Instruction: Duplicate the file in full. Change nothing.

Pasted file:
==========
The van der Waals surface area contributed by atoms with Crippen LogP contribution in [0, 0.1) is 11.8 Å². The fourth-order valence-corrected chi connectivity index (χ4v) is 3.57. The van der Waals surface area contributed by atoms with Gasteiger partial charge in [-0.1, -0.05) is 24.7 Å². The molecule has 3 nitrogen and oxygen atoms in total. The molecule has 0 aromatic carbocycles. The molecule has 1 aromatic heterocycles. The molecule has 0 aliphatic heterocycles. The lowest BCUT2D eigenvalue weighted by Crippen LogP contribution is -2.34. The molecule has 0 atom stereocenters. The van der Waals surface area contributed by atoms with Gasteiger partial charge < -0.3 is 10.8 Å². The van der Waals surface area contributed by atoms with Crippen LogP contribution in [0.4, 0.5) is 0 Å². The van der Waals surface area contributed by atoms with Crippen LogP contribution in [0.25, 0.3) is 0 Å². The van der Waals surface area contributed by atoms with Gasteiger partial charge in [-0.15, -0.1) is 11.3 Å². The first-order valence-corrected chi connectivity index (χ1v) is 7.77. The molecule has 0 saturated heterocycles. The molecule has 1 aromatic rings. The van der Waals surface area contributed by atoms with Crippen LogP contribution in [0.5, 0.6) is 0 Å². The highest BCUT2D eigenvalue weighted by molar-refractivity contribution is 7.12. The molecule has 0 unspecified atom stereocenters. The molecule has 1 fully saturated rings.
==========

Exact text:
The van der Waals surface area contributed by atoms with Crippen LogP contribution in [0, 0.1) is 11.8 Å². The fourth-order valence-corrected chi connectivity index (χ4v) is 3.57. The van der Waals surface area contributed by atoms with Gasteiger partial charge in [-0.1, -0.05) is 24.7 Å². The molecule has 3 nitrogen and oxygen atoms in total. The molecule has 0 aromatic carbocycles. The molecule has 1 aromatic heterocycles. The molecule has 0 aliphatic heterocycles. The lowest BCUT2D eigenvalue weighted by Crippen LogP contribution is -2.34. The molecule has 0 atom stereocenters. The van der Waals surface area contributed by atoms with Gasteiger partial charge < -0.3 is 10.8 Å². The van der Waals surface area contributed by atoms with Crippen LogP contribution in [0.4, 0.5) is 0 Å². The van der Waals surface area contributed by atoms with Crippen LogP contribution in [0.25, 0.3) is 0 Å². The van der Waals surface area contributed by atoms with Gasteiger partial charge in [-0.15, -0.1) is 11.3 Å². The first-order valence-corrected chi connectivity index (χ1v) is 7.77. The molecule has 0 saturated heterocycles. The molecule has 1 aromatic rings. The van der Waals surface area contributed by atoms with Crippen LogP contribution in [0.5, 0.6) is 0 Å². The highest BCUT2D eigenvalue weighted by molar-refractivity contribution is 7.12. The molecule has 0 unspecified atom stereocenters. The molecule has 1 fully saturated rings.